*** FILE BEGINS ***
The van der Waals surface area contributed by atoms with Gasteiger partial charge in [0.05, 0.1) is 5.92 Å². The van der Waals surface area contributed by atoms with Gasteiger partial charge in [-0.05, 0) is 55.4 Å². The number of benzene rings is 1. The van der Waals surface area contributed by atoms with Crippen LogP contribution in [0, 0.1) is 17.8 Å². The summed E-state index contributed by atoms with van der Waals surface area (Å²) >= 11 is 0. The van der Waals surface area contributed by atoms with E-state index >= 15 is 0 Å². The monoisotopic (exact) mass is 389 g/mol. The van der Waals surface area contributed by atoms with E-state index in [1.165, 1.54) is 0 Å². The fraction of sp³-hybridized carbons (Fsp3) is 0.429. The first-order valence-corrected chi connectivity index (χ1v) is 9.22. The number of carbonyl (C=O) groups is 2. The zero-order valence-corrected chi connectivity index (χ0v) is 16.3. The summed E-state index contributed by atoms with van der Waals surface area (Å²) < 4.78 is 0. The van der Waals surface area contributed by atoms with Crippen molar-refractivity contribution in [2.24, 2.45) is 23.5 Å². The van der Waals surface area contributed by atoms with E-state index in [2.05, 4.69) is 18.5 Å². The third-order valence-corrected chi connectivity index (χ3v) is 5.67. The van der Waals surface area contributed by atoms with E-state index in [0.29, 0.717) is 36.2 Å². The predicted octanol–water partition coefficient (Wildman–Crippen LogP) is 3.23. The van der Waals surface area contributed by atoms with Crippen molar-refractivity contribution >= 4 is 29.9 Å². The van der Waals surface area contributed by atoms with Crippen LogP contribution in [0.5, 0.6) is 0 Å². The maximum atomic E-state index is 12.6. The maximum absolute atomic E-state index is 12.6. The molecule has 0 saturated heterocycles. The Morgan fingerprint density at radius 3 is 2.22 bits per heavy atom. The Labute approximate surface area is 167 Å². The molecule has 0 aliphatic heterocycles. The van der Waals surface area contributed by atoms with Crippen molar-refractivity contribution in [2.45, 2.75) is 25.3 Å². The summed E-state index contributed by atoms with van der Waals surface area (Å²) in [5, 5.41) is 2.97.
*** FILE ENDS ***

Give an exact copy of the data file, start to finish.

The van der Waals surface area contributed by atoms with Gasteiger partial charge in [0.05, 0.1) is 5.92 Å². The van der Waals surface area contributed by atoms with Gasteiger partial charge in [-0.05, 0) is 55.4 Å². The number of benzene rings is 1. The van der Waals surface area contributed by atoms with Crippen LogP contribution in [0, 0.1) is 17.8 Å². The summed E-state index contributed by atoms with van der Waals surface area (Å²) >= 11 is 0. The van der Waals surface area contributed by atoms with E-state index >= 15 is 0 Å². The monoisotopic (exact) mass is 389 g/mol. The van der Waals surface area contributed by atoms with E-state index in [1.165, 1.54) is 0 Å². The fraction of sp³-hybridized carbons (Fsp3) is 0.429. The first-order valence-corrected chi connectivity index (χ1v) is 9.22. The number of carbonyl (C=O) groups is 2. The zero-order valence-corrected chi connectivity index (χ0v) is 16.3. The summed E-state index contributed by atoms with van der Waals surface area (Å²) < 4.78 is 0. The van der Waals surface area contributed by atoms with Crippen molar-refractivity contribution in [2.24, 2.45) is 23.5 Å². The van der Waals surface area contributed by atoms with E-state index in [2.05, 4.69) is 18.5 Å². The third-order valence-corrected chi connectivity index (χ3v) is 5.67. The van der Waals surface area contributed by atoms with E-state index in [0.29, 0.717) is 36.2 Å². The predicted octanol–water partition coefficient (Wildman–Crippen LogP) is 3.23. The van der Waals surface area contributed by atoms with Crippen molar-refractivity contribution >= 4 is 29.9 Å². The van der Waals surface area contributed by atoms with Crippen LogP contribution in [0.5, 0.6) is 0 Å². The maximum atomic E-state index is 12.6. The maximum absolute atomic E-state index is 12.6. The molecule has 0 saturated heterocycles. The Morgan fingerprint density at radius 3 is 2.22 bits per heavy atom. The Labute approximate surface area is 167 Å². The molecule has 0 aliphatic heterocycles. The van der Waals surface area contributed by atoms with Crippen molar-refractivity contribution in [2.45, 2.75) is 25.3 Å². The summed E-state index contributed by atoms with van der Waals surface area (Å²) in [5, 5.41) is 2.97.